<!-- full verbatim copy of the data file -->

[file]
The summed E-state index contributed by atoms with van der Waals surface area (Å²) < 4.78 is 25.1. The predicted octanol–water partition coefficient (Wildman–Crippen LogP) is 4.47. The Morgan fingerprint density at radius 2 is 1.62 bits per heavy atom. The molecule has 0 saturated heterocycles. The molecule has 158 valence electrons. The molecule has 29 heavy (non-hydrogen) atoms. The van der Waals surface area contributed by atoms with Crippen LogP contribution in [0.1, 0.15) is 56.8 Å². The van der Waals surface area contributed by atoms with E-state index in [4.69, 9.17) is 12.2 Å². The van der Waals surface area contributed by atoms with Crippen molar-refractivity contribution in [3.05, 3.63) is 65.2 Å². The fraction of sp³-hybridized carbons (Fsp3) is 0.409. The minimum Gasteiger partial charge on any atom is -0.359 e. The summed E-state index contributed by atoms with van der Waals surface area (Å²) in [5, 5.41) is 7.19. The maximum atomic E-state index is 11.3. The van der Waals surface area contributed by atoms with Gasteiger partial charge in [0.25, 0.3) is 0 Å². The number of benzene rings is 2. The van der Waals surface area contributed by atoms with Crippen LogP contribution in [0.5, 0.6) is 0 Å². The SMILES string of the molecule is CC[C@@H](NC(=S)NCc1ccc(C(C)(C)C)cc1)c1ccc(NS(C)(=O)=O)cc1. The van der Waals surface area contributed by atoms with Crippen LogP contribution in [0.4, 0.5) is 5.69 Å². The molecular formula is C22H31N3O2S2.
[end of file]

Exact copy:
The summed E-state index contributed by atoms with van der Waals surface area (Å²) < 4.78 is 25.1. The predicted octanol–water partition coefficient (Wildman–Crippen LogP) is 4.47. The Morgan fingerprint density at radius 2 is 1.62 bits per heavy atom. The molecule has 0 saturated heterocycles. The molecule has 158 valence electrons. The molecule has 29 heavy (non-hydrogen) atoms. The van der Waals surface area contributed by atoms with Crippen LogP contribution in [0.1, 0.15) is 56.8 Å². The van der Waals surface area contributed by atoms with E-state index in [4.69, 9.17) is 12.2 Å². The van der Waals surface area contributed by atoms with Crippen molar-refractivity contribution in [3.05, 3.63) is 65.2 Å². The fraction of sp³-hybridized carbons (Fsp3) is 0.409. The minimum Gasteiger partial charge on any atom is -0.359 e. The summed E-state index contributed by atoms with van der Waals surface area (Å²) in [5, 5.41) is 7.19. The maximum atomic E-state index is 11.3. The van der Waals surface area contributed by atoms with Gasteiger partial charge in [0.25, 0.3) is 0 Å². The number of benzene rings is 2. The van der Waals surface area contributed by atoms with Crippen LogP contribution in [0.5, 0.6) is 0 Å². The SMILES string of the molecule is CC[C@@H](NC(=S)NCc1ccc(C(C)(C)C)cc1)c1ccc(NS(C)(=O)=O)cc1. The van der Waals surface area contributed by atoms with Crippen LogP contribution in [0.4, 0.5) is 5.69 Å². The molecular formula is C22H31N3O2S2.